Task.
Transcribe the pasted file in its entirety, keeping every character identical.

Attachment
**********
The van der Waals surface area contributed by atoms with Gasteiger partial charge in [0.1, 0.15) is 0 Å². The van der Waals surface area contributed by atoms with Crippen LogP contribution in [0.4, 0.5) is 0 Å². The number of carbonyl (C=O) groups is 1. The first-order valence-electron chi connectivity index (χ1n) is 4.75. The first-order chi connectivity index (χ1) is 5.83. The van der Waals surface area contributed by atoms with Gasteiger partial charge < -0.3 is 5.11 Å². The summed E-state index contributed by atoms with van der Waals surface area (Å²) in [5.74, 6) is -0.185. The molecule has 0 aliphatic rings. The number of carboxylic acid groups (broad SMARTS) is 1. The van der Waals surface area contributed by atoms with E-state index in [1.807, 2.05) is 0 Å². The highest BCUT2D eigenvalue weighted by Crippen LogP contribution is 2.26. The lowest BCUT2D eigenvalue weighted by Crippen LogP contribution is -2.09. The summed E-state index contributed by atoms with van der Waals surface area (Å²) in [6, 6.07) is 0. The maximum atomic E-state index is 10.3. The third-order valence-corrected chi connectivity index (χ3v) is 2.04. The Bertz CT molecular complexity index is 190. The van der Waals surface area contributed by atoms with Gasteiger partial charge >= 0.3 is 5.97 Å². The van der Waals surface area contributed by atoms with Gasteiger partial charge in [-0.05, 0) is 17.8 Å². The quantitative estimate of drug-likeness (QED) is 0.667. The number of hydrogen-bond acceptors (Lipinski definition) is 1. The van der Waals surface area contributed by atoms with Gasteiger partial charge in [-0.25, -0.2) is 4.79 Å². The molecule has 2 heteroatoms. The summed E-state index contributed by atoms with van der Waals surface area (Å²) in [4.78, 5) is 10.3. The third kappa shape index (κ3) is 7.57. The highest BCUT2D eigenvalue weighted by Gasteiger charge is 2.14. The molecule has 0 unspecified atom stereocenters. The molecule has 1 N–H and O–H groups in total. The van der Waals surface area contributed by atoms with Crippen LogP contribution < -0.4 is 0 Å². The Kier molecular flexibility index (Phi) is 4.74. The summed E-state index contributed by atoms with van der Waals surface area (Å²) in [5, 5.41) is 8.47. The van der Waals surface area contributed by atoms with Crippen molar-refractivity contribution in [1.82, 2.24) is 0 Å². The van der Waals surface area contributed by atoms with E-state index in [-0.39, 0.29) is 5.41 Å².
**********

The van der Waals surface area contributed by atoms with Gasteiger partial charge in [0.1, 0.15) is 0 Å². The van der Waals surface area contributed by atoms with Crippen LogP contribution in [0.4, 0.5) is 0 Å². The number of carbonyl (C=O) groups is 1. The first-order valence-electron chi connectivity index (χ1n) is 4.75. The first-order chi connectivity index (χ1) is 5.83. The van der Waals surface area contributed by atoms with Gasteiger partial charge < -0.3 is 5.11 Å². The summed E-state index contributed by atoms with van der Waals surface area (Å²) in [5.74, 6) is -0.185. The molecule has 0 aliphatic rings. The number of carboxylic acid groups (broad SMARTS) is 1. The van der Waals surface area contributed by atoms with E-state index in [1.807, 2.05) is 0 Å². The highest BCUT2D eigenvalue weighted by Crippen LogP contribution is 2.26. The lowest BCUT2D eigenvalue weighted by Crippen LogP contribution is -2.09. The summed E-state index contributed by atoms with van der Waals surface area (Å²) in [6, 6.07) is 0. The maximum atomic E-state index is 10.3. The third-order valence-corrected chi connectivity index (χ3v) is 2.04. The Bertz CT molecular complexity index is 190. The van der Waals surface area contributed by atoms with Gasteiger partial charge >= 0.3 is 5.97 Å². The van der Waals surface area contributed by atoms with Gasteiger partial charge in [-0.05, 0) is 17.8 Å². The quantitative estimate of drug-likeness (QED) is 0.667. The number of hydrogen-bond acceptors (Lipinski definition) is 1. The van der Waals surface area contributed by atoms with Gasteiger partial charge in [-0.25, -0.2) is 4.79 Å². The molecule has 2 heteroatoms. The summed E-state index contributed by atoms with van der Waals surface area (Å²) in [4.78, 5) is 10.3. The third kappa shape index (κ3) is 7.57. The highest BCUT2D eigenvalue weighted by Gasteiger charge is 2.14. The molecule has 0 unspecified atom stereocenters. The molecule has 1 N–H and O–H groups in total. The van der Waals surface area contributed by atoms with Crippen LogP contribution < -0.4 is 0 Å². The Kier molecular flexibility index (Phi) is 4.74. The summed E-state index contributed by atoms with van der Waals surface area (Å²) in [5, 5.41) is 8.47. The van der Waals surface area contributed by atoms with Crippen molar-refractivity contribution in [1.82, 2.24) is 0 Å². The van der Waals surface area contributed by atoms with E-state index in [-0.39, 0.29) is 5.41 Å².